themselves are the descendants of the people of the kingdom of Pajajaran. The tale

suggests anti-Javanese sentiment and, more importantly, an awareness of being different

from the Javanese.

However, this awareness of being 'different', or distinct had never been strong before

the Dutch came to be more directly involved with local affairs. The other peoples of

Central and East Java and other regions were not foreign enough to forc~ the Sundanese

to strictly objectivize themselves in terms of language, culture and ethnicity. The need

was not strongly felt, if only because awareness of having a distinct and different

language was not yet developed. They used languages depending on the situation, and

in linguistic terms it could be said that they were sometimes Sundanese, sometimes

Javanese, sometimes Malay. Land and place, rather than language, were the main issue,

2) The Dutch were much influenced by German thought in terms of language studies in thenineteenth century. For instance, von Humbolt and Herder had a great influence uponthem.

3) Modern-day Sundanese are familiar with this tale, too. Sundanese parents are apt to notwant to marry their daughter to a Javanese man.


M. MORIYAMA: Discovering the 'Language' and the 'Literature' of West lava

and the language map of the island of Java was a continuum.

The arrival of the Dutch made the people of West Java more aware than they had

ever been before that neither Javanese nor Malay were really their language, and that

these languages carried cultures, identities, values and ideas that were not authentic to

West Java. Colonial administrators and scholars forced them to objectivize themselves in

opposition to the 'Javanese' and the 'Malay'.

This process of restriction and differentiation is aptly summarized in the words of

Michael Bakhtin : "it is possible to objectivize one's own particular language, its internal

form, the peculiarities of its world view, its specific linguistic habitus, only in the light of

another language belonging to someone else, which is almost as much 'one's own' as one's

'native language'.... Where languages and cultures interanimate each other, language

becomes something entirely different, its very nature changes" [Bakhtin 1981 : 62-65]. For

Bakhtin, there is a decisive moment in the life of a speech community when it encounters

a powerful language other than its own. Suddenly, everything changes under the

pressure of this new-found "polyglossia": "the simultaneous presence of two or more

(national) languages interacting within a single cultural system." Sundanese awoke from

its vague self-identification. The Dutch created a state of 'polyglossia' which stimulated

the Sundanese intellectuals to think about their 'own' language, and thus about their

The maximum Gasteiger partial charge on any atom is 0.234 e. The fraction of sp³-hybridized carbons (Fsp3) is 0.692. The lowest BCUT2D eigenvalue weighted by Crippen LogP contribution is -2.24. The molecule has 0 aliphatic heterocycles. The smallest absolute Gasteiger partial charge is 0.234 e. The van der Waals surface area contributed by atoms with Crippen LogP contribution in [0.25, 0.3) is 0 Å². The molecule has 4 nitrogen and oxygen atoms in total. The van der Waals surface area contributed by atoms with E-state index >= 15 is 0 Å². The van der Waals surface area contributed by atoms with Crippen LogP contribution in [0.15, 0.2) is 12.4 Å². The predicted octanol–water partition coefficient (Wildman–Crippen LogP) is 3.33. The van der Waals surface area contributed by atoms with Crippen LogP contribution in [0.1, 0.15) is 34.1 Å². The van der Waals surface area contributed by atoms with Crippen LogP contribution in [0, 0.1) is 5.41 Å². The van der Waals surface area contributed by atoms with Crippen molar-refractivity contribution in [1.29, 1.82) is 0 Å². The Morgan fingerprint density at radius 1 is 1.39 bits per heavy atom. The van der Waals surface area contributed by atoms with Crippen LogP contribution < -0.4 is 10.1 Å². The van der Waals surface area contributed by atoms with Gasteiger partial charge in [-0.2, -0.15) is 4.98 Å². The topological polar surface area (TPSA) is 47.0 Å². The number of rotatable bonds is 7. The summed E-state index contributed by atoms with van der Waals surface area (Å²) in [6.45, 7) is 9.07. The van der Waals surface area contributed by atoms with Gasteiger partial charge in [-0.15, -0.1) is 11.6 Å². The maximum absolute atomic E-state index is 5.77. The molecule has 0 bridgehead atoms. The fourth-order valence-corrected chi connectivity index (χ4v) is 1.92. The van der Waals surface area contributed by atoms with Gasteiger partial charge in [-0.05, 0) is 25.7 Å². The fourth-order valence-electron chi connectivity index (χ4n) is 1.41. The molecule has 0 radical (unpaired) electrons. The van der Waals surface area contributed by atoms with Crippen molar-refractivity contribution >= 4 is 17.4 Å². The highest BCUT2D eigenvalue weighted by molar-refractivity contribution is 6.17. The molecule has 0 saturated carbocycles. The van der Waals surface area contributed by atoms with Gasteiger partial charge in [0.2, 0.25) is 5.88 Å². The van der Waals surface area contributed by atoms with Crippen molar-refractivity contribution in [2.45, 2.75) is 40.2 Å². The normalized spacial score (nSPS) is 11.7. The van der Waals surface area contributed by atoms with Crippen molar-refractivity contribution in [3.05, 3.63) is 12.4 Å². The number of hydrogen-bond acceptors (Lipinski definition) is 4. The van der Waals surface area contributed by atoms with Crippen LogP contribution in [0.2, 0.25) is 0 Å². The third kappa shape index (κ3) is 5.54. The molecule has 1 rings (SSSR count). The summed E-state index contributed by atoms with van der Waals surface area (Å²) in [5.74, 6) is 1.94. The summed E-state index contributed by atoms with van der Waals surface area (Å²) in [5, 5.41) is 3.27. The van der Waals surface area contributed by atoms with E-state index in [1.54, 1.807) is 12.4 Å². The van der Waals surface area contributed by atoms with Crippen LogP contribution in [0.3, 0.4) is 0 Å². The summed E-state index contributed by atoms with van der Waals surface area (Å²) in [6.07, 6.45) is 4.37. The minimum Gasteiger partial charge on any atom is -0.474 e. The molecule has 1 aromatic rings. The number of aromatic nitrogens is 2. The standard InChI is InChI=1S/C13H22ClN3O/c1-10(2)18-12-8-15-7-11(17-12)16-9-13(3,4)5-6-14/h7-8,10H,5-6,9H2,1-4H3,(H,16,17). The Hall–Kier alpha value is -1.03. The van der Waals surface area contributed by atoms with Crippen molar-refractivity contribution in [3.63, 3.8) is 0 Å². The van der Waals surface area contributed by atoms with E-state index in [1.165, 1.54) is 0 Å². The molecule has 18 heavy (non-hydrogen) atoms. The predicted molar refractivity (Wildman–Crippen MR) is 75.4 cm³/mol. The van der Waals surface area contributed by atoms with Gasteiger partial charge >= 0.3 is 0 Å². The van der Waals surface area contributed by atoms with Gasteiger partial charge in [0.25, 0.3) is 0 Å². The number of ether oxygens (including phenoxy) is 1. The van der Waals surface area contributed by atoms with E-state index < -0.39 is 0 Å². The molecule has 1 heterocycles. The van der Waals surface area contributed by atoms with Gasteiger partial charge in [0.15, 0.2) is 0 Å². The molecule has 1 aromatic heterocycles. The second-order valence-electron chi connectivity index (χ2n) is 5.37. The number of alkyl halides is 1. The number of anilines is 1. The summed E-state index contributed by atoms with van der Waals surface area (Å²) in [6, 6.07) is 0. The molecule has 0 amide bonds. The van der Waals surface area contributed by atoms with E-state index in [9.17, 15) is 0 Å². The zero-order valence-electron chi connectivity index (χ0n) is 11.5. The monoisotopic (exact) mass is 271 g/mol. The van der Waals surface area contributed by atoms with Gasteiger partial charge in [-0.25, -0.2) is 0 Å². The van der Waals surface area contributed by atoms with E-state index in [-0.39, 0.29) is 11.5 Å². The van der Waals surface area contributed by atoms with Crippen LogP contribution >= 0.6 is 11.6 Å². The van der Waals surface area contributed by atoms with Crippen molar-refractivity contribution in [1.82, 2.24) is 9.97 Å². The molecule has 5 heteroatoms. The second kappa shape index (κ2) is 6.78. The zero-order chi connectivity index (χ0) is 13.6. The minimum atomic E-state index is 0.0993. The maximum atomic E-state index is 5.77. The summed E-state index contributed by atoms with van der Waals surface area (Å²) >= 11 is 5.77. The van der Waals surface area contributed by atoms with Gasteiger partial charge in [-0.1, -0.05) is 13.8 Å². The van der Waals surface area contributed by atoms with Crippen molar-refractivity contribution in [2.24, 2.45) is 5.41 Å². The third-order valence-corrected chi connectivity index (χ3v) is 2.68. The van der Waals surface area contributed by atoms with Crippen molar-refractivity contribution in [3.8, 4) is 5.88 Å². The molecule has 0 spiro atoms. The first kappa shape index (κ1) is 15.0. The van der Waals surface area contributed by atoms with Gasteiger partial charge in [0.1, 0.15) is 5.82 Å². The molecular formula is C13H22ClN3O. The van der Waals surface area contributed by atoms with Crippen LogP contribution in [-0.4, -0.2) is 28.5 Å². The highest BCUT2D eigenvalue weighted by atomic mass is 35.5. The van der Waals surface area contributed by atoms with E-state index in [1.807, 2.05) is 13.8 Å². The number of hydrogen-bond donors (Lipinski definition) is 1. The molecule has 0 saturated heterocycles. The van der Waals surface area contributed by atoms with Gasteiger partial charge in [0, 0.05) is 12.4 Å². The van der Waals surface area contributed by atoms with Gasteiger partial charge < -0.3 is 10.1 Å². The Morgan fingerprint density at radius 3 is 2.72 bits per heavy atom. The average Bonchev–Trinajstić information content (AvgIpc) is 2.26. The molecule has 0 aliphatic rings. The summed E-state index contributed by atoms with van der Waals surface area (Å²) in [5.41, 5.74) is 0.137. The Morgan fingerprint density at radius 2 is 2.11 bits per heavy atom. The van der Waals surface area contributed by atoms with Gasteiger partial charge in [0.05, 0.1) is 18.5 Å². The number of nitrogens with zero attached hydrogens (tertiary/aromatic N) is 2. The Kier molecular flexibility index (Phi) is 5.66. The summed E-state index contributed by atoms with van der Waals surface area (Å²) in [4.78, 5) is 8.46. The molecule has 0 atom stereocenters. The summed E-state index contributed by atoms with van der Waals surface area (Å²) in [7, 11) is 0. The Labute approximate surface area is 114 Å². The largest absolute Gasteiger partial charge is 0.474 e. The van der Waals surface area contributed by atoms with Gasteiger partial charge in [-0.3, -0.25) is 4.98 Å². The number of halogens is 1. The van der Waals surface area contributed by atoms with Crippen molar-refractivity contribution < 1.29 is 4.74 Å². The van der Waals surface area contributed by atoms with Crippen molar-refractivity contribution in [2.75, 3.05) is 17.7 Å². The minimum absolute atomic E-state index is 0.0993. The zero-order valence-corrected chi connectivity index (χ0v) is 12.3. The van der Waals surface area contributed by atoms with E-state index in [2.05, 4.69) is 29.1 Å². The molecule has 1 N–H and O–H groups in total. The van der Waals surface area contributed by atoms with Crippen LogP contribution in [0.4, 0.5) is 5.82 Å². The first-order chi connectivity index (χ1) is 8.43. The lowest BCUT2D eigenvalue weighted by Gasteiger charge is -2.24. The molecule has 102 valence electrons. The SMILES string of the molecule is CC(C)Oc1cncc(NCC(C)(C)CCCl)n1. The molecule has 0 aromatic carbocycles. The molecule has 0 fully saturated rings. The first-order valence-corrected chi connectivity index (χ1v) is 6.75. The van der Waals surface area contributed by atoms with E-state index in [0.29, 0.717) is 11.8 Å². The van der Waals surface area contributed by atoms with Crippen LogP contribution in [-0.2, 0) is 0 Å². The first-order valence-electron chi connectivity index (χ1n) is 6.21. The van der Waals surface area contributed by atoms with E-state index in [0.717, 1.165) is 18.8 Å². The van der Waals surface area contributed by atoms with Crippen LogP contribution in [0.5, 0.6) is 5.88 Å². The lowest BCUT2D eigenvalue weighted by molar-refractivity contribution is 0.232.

'own' culture, their 'own' ethnicity.

In fact, Sundanese had existed as a distinct language in West Java long before

Europeans distinguished it from Javanese and regarded it as a mountain dialect of

Javanese. It is evident from inscriptions and manuscripts that Sundanese had existed in

the region for a long time [Ekadjati 1988J. A great number of lontar (palm-leaves)

manuscripts written in so-called Old Sundanese exist as concrete evidence. Old Sunda-

nese had been used before Javanese Mataram influence spread over the region and also

was still used when Islam made its presence felt around the seventeenth century. It was

written in a script which was different from both Javanese and Arabic script. However,

it still belongs to Pallawa script from India. The language is not the same as the

nineteenth century version which many Europeans found and described. Old Sundanese

was mixed with Old Javanese, Kawi language, which is different from modern Javanese.

Good examples are Bujangga Manik and Carita Parahiyangan, which were investigated by

]. Noorduyn [1962]. In fact, the Sundanese language that received large influence from

Mataram Javanese can be called 'new Sundanese'.

Sundanese, by the name of "Zondase taal," is mentioned as a language used in the

western part of Java by a Dutch scholar from Leiden, Herbert de Jager (1636-1694), in the

seventeenth century [Haan 1911: Vol. 2, 134]. The term 'Javanese' had already been

known by Europeans. It seems that from the seventeenth until the beginning of the

nineteenth century Europeans saw the language that was used in the hinterland of

Batavia and beyond in the mountains as a Javanese dialect. The Dutch called it

"bergjavaans" (mountain Javanese), thus making it a variant of Javanese [Berge 1993: 13-


17 ; Haan 1911 : Vol. 2, 256J. The peasants who lived in the mountains presumably used